In addition, while Cisco detected those more than 32,000 individual security events, Keanini wrote that by using cloud-based security analytics and multilayered machine learning techniques, the vendor was able to reduce that number to 350 significant security detections.

Among the threats found were multiple types of Android malware, worms like Conficker, and SALITY and SMB discovery malware.

There also was adware, unwanted applications like Tor and BitTorrent, and cryptomining activity, where attackers use infected systems to mine cryptocurrenty. (See Malwarebytes: Cryptomining Surges as Ransomware Declines.)

"Threat analytics is about getting you the most relative and prioritized alarms to your attention," Keanini wrote. "There were an estimated 55 million sessions captured in a 2-day span; 350 is a much shorter list."

In a blog post, Keanini said that what the Cisco engineers saw during MWC reflects what they are seeing elsewhere, and noted that while not all the threats that were detected were using encryption, those that were ranked among the most severe. He also said that the attention hackers are paying to mobile devices shouldn’t be surprising.

"The network was not like your normal corporate network," Keanini wrote to Security Now. "It was more like the ultimate BYOD network and we did not know what to expect. If anyone had any doubt that mobile devices are targeted by threat actors, these results clearly show that not only are they targeted but that the malware is sometimes at the OS or firmware levels."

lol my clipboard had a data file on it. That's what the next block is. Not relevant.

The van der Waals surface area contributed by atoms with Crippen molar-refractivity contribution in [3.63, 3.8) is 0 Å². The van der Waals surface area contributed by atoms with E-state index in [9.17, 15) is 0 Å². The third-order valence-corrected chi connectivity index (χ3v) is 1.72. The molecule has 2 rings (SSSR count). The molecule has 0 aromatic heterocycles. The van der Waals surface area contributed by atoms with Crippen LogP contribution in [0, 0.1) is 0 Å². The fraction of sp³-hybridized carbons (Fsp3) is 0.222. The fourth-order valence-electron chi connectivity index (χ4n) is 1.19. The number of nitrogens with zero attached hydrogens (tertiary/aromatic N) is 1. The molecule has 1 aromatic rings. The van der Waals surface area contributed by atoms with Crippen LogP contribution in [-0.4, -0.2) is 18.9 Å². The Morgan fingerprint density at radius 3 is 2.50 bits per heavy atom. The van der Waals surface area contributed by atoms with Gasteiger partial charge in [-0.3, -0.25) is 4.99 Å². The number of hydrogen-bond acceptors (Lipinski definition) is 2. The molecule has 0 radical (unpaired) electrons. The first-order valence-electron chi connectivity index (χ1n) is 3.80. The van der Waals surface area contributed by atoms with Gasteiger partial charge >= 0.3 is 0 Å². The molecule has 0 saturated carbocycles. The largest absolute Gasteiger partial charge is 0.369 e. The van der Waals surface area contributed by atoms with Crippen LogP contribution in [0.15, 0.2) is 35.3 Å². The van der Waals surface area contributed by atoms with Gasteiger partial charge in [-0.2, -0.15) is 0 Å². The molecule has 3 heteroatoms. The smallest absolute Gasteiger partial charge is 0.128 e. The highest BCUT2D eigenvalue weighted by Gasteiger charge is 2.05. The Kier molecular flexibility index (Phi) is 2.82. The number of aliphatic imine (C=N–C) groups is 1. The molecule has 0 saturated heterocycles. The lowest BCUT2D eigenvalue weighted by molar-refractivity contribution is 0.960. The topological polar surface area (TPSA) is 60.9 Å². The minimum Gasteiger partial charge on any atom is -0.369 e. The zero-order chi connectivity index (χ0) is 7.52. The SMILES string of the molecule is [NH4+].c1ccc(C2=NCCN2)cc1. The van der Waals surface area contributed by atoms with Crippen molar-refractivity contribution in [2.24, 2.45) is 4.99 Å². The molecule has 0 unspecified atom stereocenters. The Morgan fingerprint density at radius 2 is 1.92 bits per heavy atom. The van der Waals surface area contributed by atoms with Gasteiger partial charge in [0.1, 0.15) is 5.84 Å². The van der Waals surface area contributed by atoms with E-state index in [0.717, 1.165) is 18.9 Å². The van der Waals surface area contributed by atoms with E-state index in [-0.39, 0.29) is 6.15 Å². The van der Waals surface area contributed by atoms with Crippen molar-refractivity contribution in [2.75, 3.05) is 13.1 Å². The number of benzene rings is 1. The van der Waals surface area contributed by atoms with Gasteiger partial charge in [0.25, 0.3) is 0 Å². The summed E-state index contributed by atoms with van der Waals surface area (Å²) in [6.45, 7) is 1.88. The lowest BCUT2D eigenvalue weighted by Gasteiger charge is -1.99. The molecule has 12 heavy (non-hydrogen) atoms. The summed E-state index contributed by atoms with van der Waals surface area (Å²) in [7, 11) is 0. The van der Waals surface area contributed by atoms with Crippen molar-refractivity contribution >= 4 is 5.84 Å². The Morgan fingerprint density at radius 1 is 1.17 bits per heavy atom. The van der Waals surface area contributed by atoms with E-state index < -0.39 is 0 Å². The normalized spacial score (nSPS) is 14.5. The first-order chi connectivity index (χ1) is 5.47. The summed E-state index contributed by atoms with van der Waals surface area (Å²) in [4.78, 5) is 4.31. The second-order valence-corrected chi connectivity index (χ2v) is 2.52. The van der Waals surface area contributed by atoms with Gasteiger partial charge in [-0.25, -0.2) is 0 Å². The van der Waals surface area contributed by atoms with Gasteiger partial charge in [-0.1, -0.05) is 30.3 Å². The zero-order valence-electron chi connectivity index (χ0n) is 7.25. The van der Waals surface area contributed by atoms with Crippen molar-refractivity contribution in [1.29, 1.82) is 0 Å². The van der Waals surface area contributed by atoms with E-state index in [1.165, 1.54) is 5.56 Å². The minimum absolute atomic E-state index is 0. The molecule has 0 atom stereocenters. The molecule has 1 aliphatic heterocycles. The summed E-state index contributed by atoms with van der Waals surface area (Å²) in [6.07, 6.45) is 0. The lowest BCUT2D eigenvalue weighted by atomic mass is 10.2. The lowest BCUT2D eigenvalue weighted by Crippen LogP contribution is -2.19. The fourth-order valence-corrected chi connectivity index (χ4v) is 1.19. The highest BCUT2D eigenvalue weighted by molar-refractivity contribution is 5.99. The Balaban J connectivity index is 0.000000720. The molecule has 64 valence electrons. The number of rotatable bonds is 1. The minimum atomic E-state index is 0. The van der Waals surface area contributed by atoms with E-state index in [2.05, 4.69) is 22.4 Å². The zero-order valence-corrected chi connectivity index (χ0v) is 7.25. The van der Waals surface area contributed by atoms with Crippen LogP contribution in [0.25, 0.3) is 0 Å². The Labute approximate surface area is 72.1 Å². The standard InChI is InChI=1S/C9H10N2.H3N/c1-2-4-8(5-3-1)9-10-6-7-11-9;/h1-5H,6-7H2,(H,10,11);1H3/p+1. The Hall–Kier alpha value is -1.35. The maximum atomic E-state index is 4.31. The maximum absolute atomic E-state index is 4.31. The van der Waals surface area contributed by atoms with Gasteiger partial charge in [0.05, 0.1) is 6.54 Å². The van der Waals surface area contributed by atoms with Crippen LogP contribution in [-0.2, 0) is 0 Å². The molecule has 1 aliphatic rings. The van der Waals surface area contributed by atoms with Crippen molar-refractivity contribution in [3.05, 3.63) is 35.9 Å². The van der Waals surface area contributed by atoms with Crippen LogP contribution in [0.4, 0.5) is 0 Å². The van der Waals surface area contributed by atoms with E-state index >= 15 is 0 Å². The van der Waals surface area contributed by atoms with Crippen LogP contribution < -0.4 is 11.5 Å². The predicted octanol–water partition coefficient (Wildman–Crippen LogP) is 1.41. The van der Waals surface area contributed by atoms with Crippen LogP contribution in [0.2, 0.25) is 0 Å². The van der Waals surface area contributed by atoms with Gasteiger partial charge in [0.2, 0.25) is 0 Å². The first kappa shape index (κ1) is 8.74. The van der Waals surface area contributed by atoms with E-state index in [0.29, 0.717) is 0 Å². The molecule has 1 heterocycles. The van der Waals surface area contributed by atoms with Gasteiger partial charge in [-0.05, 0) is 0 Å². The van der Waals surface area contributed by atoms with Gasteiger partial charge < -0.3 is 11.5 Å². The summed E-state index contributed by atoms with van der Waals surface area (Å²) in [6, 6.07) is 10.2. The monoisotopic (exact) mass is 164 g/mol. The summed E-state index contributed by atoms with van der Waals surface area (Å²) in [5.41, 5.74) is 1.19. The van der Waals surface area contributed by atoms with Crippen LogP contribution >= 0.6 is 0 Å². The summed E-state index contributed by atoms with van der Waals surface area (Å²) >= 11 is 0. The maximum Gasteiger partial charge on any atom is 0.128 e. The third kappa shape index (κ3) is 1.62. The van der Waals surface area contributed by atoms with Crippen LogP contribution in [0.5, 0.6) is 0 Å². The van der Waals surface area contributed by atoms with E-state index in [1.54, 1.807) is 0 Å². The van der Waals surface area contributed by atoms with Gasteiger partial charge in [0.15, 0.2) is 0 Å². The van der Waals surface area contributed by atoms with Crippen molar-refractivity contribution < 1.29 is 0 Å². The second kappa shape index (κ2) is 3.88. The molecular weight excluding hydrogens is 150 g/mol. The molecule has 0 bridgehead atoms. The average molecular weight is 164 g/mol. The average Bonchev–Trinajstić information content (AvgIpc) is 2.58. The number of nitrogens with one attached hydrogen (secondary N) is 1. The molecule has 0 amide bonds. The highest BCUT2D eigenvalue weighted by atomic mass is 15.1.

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In a report on mobile malware, Kaspersky Lab in 2017 detected more than 5.7 million malicious installation packages, 94,368 mobile banking Trojans and 544,107 mobile ransomware Trojans. The company also found significant rises in the detection of RiskTool programs and ransomware Trojans.

In a report last month, Microsoft found that phishing is the top cyberattack vector and that mobile users are three times more vulnerable to phishing. Part of the reason for these phishing vulnerabilities is that mobile devices don’t have the same level of security as desktops. In addition, they have small screens that can be easily spoofed and there are wide pathways into the device outside of just email. (See Smartphones Remain the Most Vulnerable of Endpoints.)

The threat to mobile devices isn't going away, Cisco's Keanini told Security Now.

"Mobile devices have really become the most personal computers we operate on a daily basis and threat actors clearly find this attractive," he wrote. "Phones that have strict policies and are not 'jailbroken' are always the safer ones; but the one thing that shows up in the data is that wherever there is an opportunity for exploitation and persistence, these threat actors have innovated and developed successful malware."

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— Jeffrey Burt is a long-time tech journalist whose work has appeared in such publications as eWEEK, The Next Platform and Channelnomics.